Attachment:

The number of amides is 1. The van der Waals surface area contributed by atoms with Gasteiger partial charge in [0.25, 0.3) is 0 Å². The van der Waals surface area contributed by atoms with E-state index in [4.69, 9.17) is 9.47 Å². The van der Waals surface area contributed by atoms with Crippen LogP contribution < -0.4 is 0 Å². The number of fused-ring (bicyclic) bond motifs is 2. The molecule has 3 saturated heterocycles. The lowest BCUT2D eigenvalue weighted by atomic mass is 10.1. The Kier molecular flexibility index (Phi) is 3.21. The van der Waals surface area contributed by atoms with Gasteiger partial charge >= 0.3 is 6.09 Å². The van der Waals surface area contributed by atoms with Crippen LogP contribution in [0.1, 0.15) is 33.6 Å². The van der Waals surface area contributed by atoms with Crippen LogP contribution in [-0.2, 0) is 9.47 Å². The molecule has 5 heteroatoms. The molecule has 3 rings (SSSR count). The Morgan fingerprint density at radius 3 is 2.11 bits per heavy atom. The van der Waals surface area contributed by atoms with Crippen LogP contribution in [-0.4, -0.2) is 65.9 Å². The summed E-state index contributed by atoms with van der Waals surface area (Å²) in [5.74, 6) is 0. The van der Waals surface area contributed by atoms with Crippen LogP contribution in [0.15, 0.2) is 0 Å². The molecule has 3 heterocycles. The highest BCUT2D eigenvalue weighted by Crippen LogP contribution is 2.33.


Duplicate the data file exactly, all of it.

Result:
The number of amides is 1. The van der Waals surface area contributed by atoms with Gasteiger partial charge in [0.25, 0.3) is 0 Å². The van der Waals surface area contributed by atoms with E-state index in [4.69, 9.17) is 9.47 Å². The van der Waals surface area contributed by atoms with Crippen LogP contribution < -0.4 is 0 Å². The number of fused-ring (bicyclic) bond motifs is 2. The molecule has 3 saturated heterocycles. The lowest BCUT2D eigenvalue weighted by atomic mass is 10.1. The Kier molecular flexibility index (Phi) is 3.21. The van der Waals surface area contributed by atoms with Gasteiger partial charge >= 0.3 is 6.09 Å². The van der Waals surface area contributed by atoms with Crippen LogP contribution in [0.1, 0.15) is 33.6 Å². The van der Waals surface area contributed by atoms with Crippen LogP contribution in [-0.2, 0) is 9.47 Å². The molecule has 5 heteroatoms. The molecule has 3 rings (SSSR count). The Morgan fingerprint density at radius 3 is 2.11 bits per heavy atom. The van der Waals surface area contributed by atoms with Crippen LogP contribution in [-0.4, -0.2) is 65.9 Å². The summed E-state index contributed by atoms with van der Waals surface area (Å²) in [5.74, 6) is 0. The van der Waals surface area contributed by atoms with Crippen LogP contribution in [0.15, 0.2) is 0 Å². The molecule has 3 heterocycles. The highest BCUT2D eigenvalue weighted by Crippen LogP contribution is 2.33.